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Suffering, should I be seeking it?

While scripture does teach about a baptism of suffering (Matthew 20:22-23, Mar 10:38-40 and Luke 12:5), nowhere in scripture are we asked or expected to seek suffering of any type. What we do know however is that as believers, suffering will indeed be part of our experience, “Yes, and all who desire to live godly in Christ Jesus will suffer persecution.” 2 Timothy 3:12 i.e., those that desire to live Godly.

Now persecution has come through the ages at different times and in different forms to all believers. For some, it has been severe (read Foxe’s Book of Martyrs) but for many of us it has been as only comparatively mild jibes and discomforts. The issue however is, do I have a desire to serve God regardless of the outcome? The story of Shadrach, Meshach, and Abednego illustrates this well (Daniel 3:16-23). The truth be told, it is only when the trial actually presents itself that I will know if I will stand victorious. So, it is in this context that Paul, in Philippians 3, starts off by saying that in and of himself he has nothing that can do to secure his salvation and because of this he wishes to be drawing as close as possible to Christ who is his only means of salvation. What he is saying that it is only in death that one can know His resurrection and that this is only possible if we can identify (fellowship) with his Lord’s sufferings.

Fellowship is a very intimate word: fellowship, association, community, communion, joint participation, intercourse (click link for more details).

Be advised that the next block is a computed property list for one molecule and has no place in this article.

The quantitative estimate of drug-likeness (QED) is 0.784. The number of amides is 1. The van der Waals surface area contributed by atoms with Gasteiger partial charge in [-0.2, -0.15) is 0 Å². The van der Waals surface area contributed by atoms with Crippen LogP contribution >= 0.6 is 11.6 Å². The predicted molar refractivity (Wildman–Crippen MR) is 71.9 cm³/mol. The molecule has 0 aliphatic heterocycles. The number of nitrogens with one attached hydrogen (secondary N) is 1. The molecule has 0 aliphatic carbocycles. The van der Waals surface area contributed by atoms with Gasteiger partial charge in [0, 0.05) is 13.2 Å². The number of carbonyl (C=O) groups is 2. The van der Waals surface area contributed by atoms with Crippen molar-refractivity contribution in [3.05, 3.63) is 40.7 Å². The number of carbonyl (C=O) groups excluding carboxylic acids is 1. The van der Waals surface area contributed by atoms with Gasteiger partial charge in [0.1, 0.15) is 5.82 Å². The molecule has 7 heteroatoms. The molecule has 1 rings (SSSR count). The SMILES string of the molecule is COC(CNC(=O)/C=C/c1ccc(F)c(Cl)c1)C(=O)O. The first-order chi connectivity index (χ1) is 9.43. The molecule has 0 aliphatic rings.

While we are not asked to seek suffering, we are encouraged to rejoice or be encouraged by our sufferings:

  • Matthew 5:10-12
  • Romans 5:1-21
  • Colossians 1:24
  • James 1:2-4
  • James 1:12
  • 1 Peter 1:61
  • 1 Peter 2:20
  • 1 Peter 5:10
  • Revelation 2:10
  • Etc

A quick glance at Philippians 3:10 might appear to indicate that Paul was seeking suffering I do not believe that this is the case. If it were, he would not have tried to defend himself as often as he did, once even drawing on Roman law to avoid further beatings and prison (Acts 16:37). Instead, Philippians 3 simply reinforces that:

  1. Compared to knowing and being with Christ NOTHING else comes close in importance or value.
  2. ANYTHING coming between me and Christ needs to be disposed of.
  3. Suffering for Him, when it comes will only serve to confirm the victory and power of His resurrection in our lives, or as 2 Corinthians 4:17 puts it, will work out “for us a far more exceeding and eternal weight of glory”.
  4. We will only overcome if we are one with Christ, identifying with what He went through for us at Calvary.

So, in short, while I have no pleasure in my trials (and here I refer to those things that come against us because we love and serve our Lord), they will come my way. I, therefore, do not need to seek them. However, having said this, the way that I react to and navigate them will reveal the depth of the fellowship that I have with our Lord. On a side note, we are not saved by our stipes but His (Isaiah 53:5).

“Oh Lord, may the trials that come my way only seek to draw me closer to you as I remember what you went through for me, and the world, at Calvary. Further may these trials serve to remind and encourage me that your You rose victorious and that soon I too will be able to rest eternally with You in that victory”.